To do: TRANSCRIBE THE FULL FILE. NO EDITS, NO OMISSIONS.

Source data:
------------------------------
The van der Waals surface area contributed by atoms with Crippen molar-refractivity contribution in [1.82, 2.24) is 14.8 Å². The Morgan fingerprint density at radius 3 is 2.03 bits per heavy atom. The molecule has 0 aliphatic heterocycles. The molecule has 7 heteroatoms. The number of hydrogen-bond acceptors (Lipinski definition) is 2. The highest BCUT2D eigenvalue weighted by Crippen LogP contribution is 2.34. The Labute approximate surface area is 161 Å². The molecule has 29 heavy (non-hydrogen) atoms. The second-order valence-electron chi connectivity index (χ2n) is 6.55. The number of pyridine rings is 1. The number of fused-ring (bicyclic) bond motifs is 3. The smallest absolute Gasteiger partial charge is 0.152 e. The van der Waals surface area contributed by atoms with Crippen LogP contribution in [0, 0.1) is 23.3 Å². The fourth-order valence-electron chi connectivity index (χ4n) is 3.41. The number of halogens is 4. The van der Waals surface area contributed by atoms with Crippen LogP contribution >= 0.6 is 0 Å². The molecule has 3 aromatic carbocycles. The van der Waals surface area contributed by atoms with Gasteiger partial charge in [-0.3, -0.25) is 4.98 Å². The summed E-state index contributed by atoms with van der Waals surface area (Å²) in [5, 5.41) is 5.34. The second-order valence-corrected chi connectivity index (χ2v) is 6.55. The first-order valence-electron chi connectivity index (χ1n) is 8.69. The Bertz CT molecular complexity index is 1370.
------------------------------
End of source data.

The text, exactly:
The van der Waals surface area contributed by atoms with Crippen molar-refractivity contribution in [1.82, 2.24) is 14.8 Å². The Morgan fingerprint density at radius 3 is 2.03 bits per heavy atom. The molecule has 0 aliphatic heterocycles. The molecule has 7 heteroatoms. The number of hydrogen-bond acceptors (Lipinski definition) is 2. The highest BCUT2D eigenvalue weighted by Crippen LogP contribution is 2.34. The Labute approximate surface area is 161 Å². The molecule has 29 heavy (non-hydrogen) atoms. The second-order valence-electron chi connectivity index (χ2n) is 6.55. The number of pyridine rings is 1. The number of fused-ring (bicyclic) bond motifs is 3. The smallest absolute Gasteiger partial charge is 0.152 e. The van der Waals surface area contributed by atoms with Crippen LogP contribution in [0, 0.1) is 23.3 Å². The fourth-order valence-electron chi connectivity index (χ4n) is 3.41. The number of halogens is 4. The van der Waals surface area contributed by atoms with Crippen LogP contribution >= 0.6 is 0 Å². The molecule has 3 aromatic carbocycles. The van der Waals surface area contributed by atoms with Gasteiger partial charge in [-0.3, -0.25) is 4.98 Å². The summed E-state index contributed by atoms with van der Waals surface area (Å²) in [5, 5.41) is 5.34. The second-order valence-corrected chi connectivity index (χ2v) is 6.55. The first-order valence-electron chi connectivity index (χ1n) is 8.69. The Bertz CT molecular complexity index is 1370.